Detours, including gila monsters

My academic adviser reminded me of something today that I have frequently noticed. A side project or half-baked pilot project can really take over and become a successful program.

In that spirit, although I have rarely had the energy to post on this blog with my field season in full swing, 4:30am mornings and all, I have taken some neat detours this summer. I’ll share a few side sightings here.

Although my daily hike is usually in search of seedlings, I manage to see owls and foxes, deer and tortoises. Sometimes these encounters are painful, like the bite from a Pogonomyrmex (harvester) ant that made my whole body flush red and hot for an hour (and scared the heck out of me, miles from the car or nearest medical treatment) or the bees that have twice climbed into my shirt to sting my stomach as I try to extricate them. Others were more gratifying, such as watching a beautifully tri-colored four foot snake cruising around near my feet, posting a photo to Facebook on the spot, and having an ID within minutes. (Thanks, Shea!)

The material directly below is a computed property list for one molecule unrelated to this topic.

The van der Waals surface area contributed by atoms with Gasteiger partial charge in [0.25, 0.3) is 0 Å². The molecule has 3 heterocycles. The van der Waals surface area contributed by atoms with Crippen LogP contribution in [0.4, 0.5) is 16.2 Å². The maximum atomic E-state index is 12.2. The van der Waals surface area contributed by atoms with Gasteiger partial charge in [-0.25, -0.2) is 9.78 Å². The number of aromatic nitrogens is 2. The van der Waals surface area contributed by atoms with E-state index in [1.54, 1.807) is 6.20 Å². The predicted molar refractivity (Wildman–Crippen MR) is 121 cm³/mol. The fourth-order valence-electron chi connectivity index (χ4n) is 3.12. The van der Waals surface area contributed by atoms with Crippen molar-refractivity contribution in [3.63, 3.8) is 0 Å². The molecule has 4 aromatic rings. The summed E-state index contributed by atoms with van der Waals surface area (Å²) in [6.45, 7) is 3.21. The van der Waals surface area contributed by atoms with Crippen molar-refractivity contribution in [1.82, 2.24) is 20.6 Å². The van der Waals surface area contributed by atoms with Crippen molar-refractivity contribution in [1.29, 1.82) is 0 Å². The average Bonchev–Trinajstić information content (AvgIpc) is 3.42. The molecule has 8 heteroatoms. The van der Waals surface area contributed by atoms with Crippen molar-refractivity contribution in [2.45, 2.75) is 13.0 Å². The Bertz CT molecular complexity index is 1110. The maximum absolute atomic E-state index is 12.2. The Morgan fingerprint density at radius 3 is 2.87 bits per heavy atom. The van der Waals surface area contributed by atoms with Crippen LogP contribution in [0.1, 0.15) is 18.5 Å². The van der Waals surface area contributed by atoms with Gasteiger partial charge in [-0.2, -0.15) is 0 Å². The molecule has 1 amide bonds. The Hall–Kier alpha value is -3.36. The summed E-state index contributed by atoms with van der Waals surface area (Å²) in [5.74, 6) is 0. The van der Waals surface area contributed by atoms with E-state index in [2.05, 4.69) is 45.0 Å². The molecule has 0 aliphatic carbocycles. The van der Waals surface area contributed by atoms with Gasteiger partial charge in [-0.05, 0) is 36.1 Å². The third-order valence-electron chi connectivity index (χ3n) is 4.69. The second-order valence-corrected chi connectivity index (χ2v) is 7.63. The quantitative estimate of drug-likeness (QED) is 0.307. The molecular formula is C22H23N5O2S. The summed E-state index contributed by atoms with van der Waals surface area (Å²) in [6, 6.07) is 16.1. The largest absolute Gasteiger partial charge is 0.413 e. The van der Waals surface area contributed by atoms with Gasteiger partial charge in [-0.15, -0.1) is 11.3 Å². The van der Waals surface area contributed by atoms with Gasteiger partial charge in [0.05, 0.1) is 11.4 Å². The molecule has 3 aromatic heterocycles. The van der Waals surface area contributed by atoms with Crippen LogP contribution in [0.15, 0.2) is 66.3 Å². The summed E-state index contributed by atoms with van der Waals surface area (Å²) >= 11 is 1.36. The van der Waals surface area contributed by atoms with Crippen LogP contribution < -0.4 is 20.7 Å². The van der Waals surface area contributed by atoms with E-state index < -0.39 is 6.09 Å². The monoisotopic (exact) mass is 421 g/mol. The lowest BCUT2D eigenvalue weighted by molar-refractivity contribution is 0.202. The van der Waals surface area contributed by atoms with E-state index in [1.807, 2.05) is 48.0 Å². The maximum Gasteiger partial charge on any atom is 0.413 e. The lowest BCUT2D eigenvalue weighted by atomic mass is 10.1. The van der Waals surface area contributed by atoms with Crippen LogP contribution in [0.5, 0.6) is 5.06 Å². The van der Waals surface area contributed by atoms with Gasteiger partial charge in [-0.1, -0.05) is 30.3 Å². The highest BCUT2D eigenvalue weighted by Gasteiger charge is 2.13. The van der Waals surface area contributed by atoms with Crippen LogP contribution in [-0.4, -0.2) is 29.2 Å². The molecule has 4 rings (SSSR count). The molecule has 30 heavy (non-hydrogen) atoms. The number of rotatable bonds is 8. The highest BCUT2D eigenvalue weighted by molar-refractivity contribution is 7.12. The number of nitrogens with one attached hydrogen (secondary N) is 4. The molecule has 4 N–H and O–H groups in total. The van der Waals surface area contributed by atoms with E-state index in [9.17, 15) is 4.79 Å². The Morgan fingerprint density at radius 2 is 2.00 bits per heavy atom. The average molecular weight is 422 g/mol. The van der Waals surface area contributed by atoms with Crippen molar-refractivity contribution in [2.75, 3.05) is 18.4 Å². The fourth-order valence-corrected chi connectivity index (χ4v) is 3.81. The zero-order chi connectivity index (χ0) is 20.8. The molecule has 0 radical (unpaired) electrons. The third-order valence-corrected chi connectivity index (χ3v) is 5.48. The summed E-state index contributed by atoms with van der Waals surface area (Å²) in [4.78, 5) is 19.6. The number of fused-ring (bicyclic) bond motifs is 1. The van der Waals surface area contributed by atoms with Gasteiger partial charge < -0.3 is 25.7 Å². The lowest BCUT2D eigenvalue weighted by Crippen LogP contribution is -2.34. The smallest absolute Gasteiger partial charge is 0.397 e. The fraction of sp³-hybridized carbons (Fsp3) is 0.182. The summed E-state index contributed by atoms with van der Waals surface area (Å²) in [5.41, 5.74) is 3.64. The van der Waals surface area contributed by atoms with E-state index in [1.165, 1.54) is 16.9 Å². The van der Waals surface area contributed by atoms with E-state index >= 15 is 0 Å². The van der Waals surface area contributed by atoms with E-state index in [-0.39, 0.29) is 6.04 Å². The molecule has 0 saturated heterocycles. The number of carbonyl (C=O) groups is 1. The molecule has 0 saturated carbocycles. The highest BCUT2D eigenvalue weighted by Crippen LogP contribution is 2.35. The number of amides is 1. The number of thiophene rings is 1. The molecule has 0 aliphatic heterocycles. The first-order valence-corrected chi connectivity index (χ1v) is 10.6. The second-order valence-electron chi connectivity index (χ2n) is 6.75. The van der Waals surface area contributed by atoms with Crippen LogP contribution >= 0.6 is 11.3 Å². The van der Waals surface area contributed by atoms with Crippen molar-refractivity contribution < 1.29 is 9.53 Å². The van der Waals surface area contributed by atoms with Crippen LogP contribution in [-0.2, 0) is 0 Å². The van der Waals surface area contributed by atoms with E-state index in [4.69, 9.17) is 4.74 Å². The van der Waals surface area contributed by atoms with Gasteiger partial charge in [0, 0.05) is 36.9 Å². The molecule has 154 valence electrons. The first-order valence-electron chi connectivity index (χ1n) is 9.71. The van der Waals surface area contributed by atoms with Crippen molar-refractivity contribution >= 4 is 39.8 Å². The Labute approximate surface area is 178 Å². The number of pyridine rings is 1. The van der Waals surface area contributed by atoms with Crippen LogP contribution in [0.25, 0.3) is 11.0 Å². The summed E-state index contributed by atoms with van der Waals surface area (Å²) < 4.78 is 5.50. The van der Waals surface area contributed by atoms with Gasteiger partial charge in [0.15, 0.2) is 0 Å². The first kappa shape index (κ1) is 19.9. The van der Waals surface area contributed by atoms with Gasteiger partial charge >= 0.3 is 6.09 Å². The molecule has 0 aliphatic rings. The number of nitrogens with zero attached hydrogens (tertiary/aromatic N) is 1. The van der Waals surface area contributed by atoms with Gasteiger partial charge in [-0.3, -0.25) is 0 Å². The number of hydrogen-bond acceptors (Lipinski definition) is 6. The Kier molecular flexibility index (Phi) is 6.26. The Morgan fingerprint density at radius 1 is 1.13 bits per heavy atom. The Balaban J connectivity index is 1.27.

Just this morning, my fellow field adventurers and I saw a gila monster and a rattlesnake within about ten minutes of each other in the Rincon Mountains. Just a few days ago I started analyzing our video study from the Tucson Mountains, and came across some fox footage. Enjoy!

Update Aug. 21: Here’s that fox video that was missing yesterday due to technical difficulties:

I set off this rattlesnake when I walked too close to the shrub.
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This Sonoran whip snake (Masticophis bislineatus) was just snaking around near us.
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Gila monster!

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